Open Thinkering


Weeknote 35/2021

I’m reading The Book of Trespass by Nick Hayes at the moment. It’s one of those books to treasure, to read slowly, as I don’t want it to end.

Walls look like order; but more often than not a wall stands at the precise fulcrum of an imbalance in society. Most walls are only necessary as a means of defending the resources of those that have them from those that lack them. In this way, though they present themselves as mechanisms of security, they are in fact tools of oppression.

It alternates between Hayes going on his own journey of trespass and his well-researched history of how we came to a situation where much of the land in England is owned, fenced-off, and labelled ‘private’. Last night, I read the chapter about links between slave colonies and the kind of properties now owned by the National Trust. To say that our notions of Englishness are backwards and regressive is an understatement.

In these last days of the summer holidays as kids and parents start to think about school again, I’ve been thinking a lot this week about coercion and control. That’s probably because, while The Book of Trespass is my bedtime book, in the mornings I’m continuing to read Discipline and Punish by Michel Foucault; when I’m out and about, I’m listening to the Painfotainment episode of Dan Carlin’s Hardcore History.

This week I wrote The end of vigilance as well as experimenting again with microcasts (<10 minute podcasts) over at Thought Shrapnel. For each, I took three articles I’d saved to my Pocket list and discussed them briefly:

Talking of podcasts, the one that Laura and I produce is now on its second season. You can check out the trailer which is embedded on the home page for The Tao of WAO. Subscribe wherever you get your podcasts!

No-one has yet asked what’s happened to I’ve been updating it intermittently of late, and in fact haven’t updated the site at all this week. Since starting the side project back in March, I’ve noticed awareness and action around the climate emergency seems to have increased exponentially. It’s still not enough, but looking at how completely screwed we are on a daily basis isn’t exactly conducive to dampening down my anxiety levels.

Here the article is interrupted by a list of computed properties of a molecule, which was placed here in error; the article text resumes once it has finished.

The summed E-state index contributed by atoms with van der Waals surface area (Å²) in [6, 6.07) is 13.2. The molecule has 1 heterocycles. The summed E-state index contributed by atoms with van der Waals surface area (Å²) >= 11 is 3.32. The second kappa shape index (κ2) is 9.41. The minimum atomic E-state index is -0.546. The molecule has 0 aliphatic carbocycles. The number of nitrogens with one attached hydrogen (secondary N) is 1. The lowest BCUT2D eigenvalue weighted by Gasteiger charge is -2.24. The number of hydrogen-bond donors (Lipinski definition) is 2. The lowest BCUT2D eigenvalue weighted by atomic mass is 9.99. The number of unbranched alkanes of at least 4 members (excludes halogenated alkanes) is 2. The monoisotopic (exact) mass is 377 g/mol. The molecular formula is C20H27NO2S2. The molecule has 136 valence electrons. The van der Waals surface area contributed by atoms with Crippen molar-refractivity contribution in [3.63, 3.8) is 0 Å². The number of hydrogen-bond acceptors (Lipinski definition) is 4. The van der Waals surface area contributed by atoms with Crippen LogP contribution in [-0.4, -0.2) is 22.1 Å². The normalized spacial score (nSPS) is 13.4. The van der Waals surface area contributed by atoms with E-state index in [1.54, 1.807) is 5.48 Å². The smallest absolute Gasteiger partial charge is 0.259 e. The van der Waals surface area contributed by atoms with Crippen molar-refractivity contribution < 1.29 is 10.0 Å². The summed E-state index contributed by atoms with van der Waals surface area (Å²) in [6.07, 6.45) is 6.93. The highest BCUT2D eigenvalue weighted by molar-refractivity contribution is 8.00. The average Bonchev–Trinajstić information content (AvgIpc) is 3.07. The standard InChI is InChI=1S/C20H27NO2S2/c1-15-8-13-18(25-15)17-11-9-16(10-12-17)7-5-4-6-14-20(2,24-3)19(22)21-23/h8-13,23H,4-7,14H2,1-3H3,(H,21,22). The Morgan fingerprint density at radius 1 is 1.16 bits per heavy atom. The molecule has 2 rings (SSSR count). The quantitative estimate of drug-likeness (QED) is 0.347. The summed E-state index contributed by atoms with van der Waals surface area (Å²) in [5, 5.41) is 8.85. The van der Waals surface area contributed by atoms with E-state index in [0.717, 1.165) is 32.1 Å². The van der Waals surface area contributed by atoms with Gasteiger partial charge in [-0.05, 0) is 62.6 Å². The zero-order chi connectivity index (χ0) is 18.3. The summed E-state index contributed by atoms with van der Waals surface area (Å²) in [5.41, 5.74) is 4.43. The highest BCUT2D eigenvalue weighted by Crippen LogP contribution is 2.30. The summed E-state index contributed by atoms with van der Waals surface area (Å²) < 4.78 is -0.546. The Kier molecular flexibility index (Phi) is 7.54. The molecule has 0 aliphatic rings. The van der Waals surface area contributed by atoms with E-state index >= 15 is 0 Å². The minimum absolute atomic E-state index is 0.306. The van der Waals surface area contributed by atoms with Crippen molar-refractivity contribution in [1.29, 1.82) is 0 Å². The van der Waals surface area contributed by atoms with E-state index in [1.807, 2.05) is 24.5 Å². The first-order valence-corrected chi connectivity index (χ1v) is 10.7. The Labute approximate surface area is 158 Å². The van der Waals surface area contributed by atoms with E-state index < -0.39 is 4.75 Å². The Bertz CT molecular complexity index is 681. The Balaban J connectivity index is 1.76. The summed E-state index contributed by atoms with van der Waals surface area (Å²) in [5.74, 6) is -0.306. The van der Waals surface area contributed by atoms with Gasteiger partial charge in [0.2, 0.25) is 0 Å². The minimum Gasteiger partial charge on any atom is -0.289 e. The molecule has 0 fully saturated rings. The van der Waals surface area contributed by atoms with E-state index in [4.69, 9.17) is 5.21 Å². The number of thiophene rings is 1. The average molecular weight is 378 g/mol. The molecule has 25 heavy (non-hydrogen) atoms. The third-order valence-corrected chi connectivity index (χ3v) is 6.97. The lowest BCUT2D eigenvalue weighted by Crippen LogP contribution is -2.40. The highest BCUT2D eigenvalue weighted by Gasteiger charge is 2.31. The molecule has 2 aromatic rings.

Work-wise, it’s been a four-day week due to the Bank Holiday. I’ve been doing digital strategy stuff for Julie’s Bicycle, renewing our contract with Participate, and chatting about my involvement in Israel EdTech Week. It looks like I’ll be presenting on openness in education.

I finally got off the waitlist for Polywork, so I’ve signed up there and made invites available to people in my networks. It seems very focused on startup culture, but I’m keen to wean myself off LinkedIn, especially now it’s owned by Microsoft. You can connect with me at:

Next week, our kids are back to school. My wife’s user research contract with the NHS 111 team has been renewed until next March, so there will be a ‘new normal’ in the Belshaw household when everyone’s busy with work during the day.

I’m off wild camping this evening with my new sleeping bag which I spent far too long researching and choosing. Sadly, my Jetboil Flash stove hasn’t arrived yet, but I’m looking forward to fitting everything into a 32-litre rucksack for the first time!

Image of seaweed at the beach near Cresswell, Northumberland. I like taking the kids there to jump on rocks and look for sea glass.

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